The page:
The passing of Nelson Mandela has led to an upsurge of sentiment throughout the world as to the deep nature of the loss.
There are times on this earth when we are defined by who we shared our time here with. Nelson Mandela was the icon of this generation in so many ways.
He was no saint and would be the first to admit that. He was a revolutionary who plotted violence as surely as George Washington did against his oppressors.
He was not a great father or husband as he often admitted himself, wedded to the revolution and what it took to confront white supremacy in his native land.
His family, as The New York Times revealed last weekend, is an embarrassment, scuffling with each other to cash in on his fame and many seemingly corrupt as they do so.
The country Mandela leaves behind is far from perfect, with domestic crime soaring and corrupt leaders such as Jacob Zuma taking his place.
But despite all that and the lack of a shining city on a hill, Mandela is one of the world's greatest figures of this or any generation.
To have spent 27 years behind bars, breaking rocks for much of that time, would have destroyed any other man. He was almost blinded by the sun every day and its reflection off the rocks.
But Mandela was still able to retain his position as the world's prisoner of conscience and become a global figure while laboring in a South African jail.
Very few would have maintained their sanity or indeed their political bearing in such circumstances.
Mandela was different. He did not bow down or concede to his captors.
Instead he internalized his plight as part of the struggle for freedom. He emerged not broken in spirit, but soaring and complete with a message of extraordinary hope for his people.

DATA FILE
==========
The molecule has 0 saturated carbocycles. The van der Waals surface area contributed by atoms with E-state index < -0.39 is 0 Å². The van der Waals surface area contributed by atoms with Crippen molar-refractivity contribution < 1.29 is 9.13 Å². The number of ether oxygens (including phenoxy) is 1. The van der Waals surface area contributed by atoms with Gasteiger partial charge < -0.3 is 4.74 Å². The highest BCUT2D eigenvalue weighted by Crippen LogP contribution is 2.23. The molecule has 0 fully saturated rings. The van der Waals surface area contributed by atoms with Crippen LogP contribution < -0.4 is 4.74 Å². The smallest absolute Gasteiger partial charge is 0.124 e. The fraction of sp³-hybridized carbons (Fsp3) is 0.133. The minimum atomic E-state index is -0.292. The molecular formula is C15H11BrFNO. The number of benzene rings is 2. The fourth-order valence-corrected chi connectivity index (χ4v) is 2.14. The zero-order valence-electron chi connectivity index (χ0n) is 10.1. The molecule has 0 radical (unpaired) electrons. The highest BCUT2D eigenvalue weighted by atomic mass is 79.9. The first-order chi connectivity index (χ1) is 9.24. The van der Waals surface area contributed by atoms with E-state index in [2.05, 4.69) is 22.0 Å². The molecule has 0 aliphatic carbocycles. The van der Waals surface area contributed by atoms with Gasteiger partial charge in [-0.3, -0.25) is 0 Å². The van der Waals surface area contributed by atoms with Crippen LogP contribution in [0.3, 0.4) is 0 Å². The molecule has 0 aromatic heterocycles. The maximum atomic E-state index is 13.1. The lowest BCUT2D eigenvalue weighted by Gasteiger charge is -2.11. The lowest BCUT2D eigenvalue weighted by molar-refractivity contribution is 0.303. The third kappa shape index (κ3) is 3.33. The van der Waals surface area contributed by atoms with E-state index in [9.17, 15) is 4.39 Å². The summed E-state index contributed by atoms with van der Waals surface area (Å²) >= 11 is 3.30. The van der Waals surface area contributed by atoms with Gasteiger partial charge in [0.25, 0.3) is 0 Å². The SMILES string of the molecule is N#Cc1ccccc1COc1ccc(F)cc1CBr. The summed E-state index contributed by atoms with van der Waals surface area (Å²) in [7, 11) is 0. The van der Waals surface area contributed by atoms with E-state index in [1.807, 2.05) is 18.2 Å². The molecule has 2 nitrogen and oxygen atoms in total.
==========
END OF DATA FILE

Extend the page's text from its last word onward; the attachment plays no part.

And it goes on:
It was incredible that he was able to assume such inspired leadership after such a dreadful ordeal.
We watched in amazement as he embraced his captors and their leaders, sat down with the white supremacists and forced them to admit their policies and violence had not worked.
Throughout it all he carried himself with a regal bearing, but never forgot the poor of Soweto and other townships which had suffered so badly.
In the end his long walk to freedom inspired others to seek that path too, and wrote large for future generations what courage and political skill are all about.
Mandela was 71 when he emerged from prison, an age many would seek to retire, but he was only beginning.
His influence was worldwide, including on the Irish peace process where his own road map for peace proved a powerful example for those such as Sinn Fein struggling to put their own political drive together.
He will be missed like all great men and women are missed, as a shining light in a sea of mediocrity which encompasses most world leaders.
The millions who are turning out in South Africa for Mandela's funeral and commemorations know that he changed their lives as fully as any one man ever could.
Remember the day the South Africans went to vote for the first time with all their citizens eligible to do so. It was one of the greatest days on earth, and Mandela made it happen.
Quite simply, Nelson Mandela is taller in his grave than most world leaders standing up.
May he rest in peace.